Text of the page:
In the Rearview Mirror, Oklahoma and Death Row

Published: August 10, 2010



Nicole Bengiveno/The New York Times

Stanley Washington, an Equal Justice Initiative caseworker, served 14 years in prison.

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You can never come back, ever. If you plead guilty to that long-ago murder in Oklahoma City, you will be released from prison, where you have spent most of the last 27 years on death row. But once free, you will be banished from Oklahoma. O.K.?

O.K., said James Fisher, trading his black-and-white-striped prison top for a blue-and-white-striped dress shirt. Then, without shackles or escort, he stepped into the late afternoon of a state that once wanted him dead and now just wanted him gone.

First, though, Mr. Fisher’s lawyers and supporters thought that the end to his Hitchcockian case, a study in the cost of appalling legal representation, warranted at least dinner. So they took him to Earl’s Rib Palace for the celebratory opposite of a last meal.

With brown eyes wide behind large glasses and incarceration-gray hair cut close to the scalp, the ex-inmate dined on ribs, coleslaw, fried okra, and root beer. While he ate, a gospel singer from Georgia introduced herself, sang out a song of redemption, and handed him a $100 bill.

When dinner was over, he ordered a coffee, to go.

A trip to WalMart for the incidentals needed on the outside was aborted when word came that the district attorney expected Mr. Fisher to be already gone. His lawyers promised an early start the next day, and he went to sleep in a hotel at the city’s edge.

In the morning, his latest defense lawyer, Perry Hudson, gave him a farewell gift, a portable MP3 player. Mr. Fisher had wanted a Walkman, a hot item back when he was last free, but Mr. Hudson explained that this was better.

Then Mr. Fisher got into the passenger seat of a small red rental car that soon blended into the southward flow of Interstate 35. As the radio played hip-hop, the exhausted, exhilarated man gazed through the car window at a different country from the one he remembered.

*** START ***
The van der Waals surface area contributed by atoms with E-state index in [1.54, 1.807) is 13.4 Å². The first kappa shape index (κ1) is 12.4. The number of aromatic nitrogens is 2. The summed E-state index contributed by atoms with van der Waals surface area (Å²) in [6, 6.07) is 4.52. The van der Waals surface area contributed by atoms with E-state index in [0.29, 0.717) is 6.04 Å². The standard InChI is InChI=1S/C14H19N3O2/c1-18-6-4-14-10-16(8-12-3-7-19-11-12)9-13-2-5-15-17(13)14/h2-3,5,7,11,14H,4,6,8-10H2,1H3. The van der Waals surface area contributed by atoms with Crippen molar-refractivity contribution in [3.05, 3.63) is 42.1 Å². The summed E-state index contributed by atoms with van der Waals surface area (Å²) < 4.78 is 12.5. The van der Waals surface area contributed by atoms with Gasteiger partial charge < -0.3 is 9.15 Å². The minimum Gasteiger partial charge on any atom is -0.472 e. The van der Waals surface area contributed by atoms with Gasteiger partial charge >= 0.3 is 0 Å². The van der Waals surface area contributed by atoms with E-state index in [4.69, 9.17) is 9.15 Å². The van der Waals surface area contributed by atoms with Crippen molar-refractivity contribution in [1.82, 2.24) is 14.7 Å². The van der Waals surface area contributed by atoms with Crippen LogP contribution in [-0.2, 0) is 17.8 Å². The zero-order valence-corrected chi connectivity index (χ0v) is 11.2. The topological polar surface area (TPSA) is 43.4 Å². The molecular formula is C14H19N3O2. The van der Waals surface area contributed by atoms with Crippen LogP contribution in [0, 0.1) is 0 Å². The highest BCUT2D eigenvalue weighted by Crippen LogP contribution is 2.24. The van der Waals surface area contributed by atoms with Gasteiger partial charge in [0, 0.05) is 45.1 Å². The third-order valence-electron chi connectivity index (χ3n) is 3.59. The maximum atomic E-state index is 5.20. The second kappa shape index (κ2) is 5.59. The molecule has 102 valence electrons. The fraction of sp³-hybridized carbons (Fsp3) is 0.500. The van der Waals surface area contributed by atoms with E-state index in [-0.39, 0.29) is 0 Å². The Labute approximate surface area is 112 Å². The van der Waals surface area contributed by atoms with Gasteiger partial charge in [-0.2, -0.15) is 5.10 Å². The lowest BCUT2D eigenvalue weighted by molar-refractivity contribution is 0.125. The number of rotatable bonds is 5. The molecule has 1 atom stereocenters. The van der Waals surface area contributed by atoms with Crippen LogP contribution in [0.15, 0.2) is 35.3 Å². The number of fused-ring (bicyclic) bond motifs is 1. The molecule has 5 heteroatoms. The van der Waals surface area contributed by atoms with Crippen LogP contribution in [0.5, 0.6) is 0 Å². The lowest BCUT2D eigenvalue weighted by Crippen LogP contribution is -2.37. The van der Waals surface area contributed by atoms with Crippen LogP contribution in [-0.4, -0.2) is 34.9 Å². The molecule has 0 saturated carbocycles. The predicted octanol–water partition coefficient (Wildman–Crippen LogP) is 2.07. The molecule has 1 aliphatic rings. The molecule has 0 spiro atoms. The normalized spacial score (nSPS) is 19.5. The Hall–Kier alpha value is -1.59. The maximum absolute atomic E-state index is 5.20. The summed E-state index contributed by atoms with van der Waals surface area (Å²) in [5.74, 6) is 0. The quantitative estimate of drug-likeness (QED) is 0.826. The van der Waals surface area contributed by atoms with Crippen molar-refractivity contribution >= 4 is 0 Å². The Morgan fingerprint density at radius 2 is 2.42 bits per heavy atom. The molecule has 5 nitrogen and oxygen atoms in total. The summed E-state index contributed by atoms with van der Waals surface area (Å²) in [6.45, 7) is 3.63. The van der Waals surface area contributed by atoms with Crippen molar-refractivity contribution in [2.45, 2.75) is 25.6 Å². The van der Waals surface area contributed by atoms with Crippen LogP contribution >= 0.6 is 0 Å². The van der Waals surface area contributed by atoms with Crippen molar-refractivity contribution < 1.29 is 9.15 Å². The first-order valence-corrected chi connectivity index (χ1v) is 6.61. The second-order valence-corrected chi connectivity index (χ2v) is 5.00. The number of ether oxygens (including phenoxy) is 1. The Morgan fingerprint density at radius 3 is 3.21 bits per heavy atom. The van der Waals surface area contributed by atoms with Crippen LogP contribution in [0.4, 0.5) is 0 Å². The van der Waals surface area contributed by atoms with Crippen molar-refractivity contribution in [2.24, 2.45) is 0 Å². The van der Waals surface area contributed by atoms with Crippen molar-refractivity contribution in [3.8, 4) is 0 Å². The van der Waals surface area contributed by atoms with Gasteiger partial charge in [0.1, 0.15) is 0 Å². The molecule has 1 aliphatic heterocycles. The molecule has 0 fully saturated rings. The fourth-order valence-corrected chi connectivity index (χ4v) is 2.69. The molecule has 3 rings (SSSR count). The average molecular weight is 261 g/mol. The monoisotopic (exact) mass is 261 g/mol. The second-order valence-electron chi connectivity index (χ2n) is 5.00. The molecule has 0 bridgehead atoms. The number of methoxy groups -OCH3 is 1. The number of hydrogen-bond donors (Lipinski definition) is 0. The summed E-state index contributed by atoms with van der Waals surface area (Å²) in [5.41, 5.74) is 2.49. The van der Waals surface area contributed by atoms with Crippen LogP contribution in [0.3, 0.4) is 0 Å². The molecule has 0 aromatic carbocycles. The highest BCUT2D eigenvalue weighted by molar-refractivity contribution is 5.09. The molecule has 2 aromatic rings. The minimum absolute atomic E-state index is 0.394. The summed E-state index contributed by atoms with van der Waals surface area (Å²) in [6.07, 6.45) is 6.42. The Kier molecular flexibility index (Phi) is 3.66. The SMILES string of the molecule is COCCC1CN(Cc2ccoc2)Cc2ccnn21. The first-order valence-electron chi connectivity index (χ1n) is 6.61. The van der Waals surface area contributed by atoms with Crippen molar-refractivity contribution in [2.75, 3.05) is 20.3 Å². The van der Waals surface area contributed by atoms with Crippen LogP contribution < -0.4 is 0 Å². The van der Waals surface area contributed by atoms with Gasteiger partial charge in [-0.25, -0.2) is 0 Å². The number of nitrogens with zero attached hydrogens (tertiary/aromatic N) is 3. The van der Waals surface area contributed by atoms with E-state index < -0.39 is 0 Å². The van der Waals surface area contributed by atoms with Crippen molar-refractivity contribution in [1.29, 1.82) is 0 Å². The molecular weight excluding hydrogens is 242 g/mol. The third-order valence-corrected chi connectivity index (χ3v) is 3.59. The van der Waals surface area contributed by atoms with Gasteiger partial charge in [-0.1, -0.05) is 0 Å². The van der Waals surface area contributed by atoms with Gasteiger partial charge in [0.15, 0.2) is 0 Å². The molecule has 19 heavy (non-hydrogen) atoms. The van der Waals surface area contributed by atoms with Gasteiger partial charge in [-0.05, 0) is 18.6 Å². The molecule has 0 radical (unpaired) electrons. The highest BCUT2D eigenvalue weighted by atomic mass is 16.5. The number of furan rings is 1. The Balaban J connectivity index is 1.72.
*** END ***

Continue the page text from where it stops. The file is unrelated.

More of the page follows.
“It looked like the society outside had become cleaner, shinier,” he said.

What Mr. Fisher, 46, remembered included this: abandoned as a small child, fobbed off to relatives, returned to an abusive father and dumped at 13 on the doorstep of the New York State child-welfare system, which cut him loose at 16. In and out of the Navy in seven months, he bobbed through the drugs and street life of the South, until he found a bus ticket to Tulsa and drifted, finally, into Oklahoma City.

There, on Dec. 12, 1982, a white man named Terry Neal was stabbed to death in his apartment with the broken neck of a wine bottle. A juvenile known to solicit on the streets was charged with the murder, but that changed when he named Mr. Fisher as the assailant. He said that Mr. Neal had picked the two of them up for sex, but that things had gone wrong.

Mr. Fisher, who is African-American, was arrested in upstate New York and returned to Oklahoma, where he pleaded not guilty to first-degree murder. He faced execution if convicted, a prospect that, records show, his well-respected lawyer did little to avoid.

The lawyer, E. Melvin Porter, a civil rights advocate and the first African-American elected to the Oklahoma State Senate, later said that at the time he considered homosexuals to be “among the worst people in the world,” and Mr. Fisher to be a “very hostile client.”

Mr. Porter was shockingly ill-prepared for trial — “unwilling or unable to reveal evident holes in the state’s case,” a federal appellate court later noted, yet “remarkably successful in undermining his own client’s testimony.” He exhibited “actual doubt and hostility” about his client’s defense, the court said, and failed to present a closing argument, even though the state’s case “was hardly overwhelming.”

When the time came at sentencing to plead for mercy, the court said, Mr. Porter uttered just nine words. Four were judicial pleasantries; the remaining five formed a lame objection to the prosecution’s closing argument.

With that, James Fisher, 20, was sentenced to death.

Years passed and appeals were denied. He lived in the cave-like setting of the death-row unit, spending 23 hours a day in his cell, and was frequently relegated to one of the special disciplinary isolation cells. As his various emotional problems went largely untreated, he grew increasingly self-destructive, according to a comprehensive psychological assessment.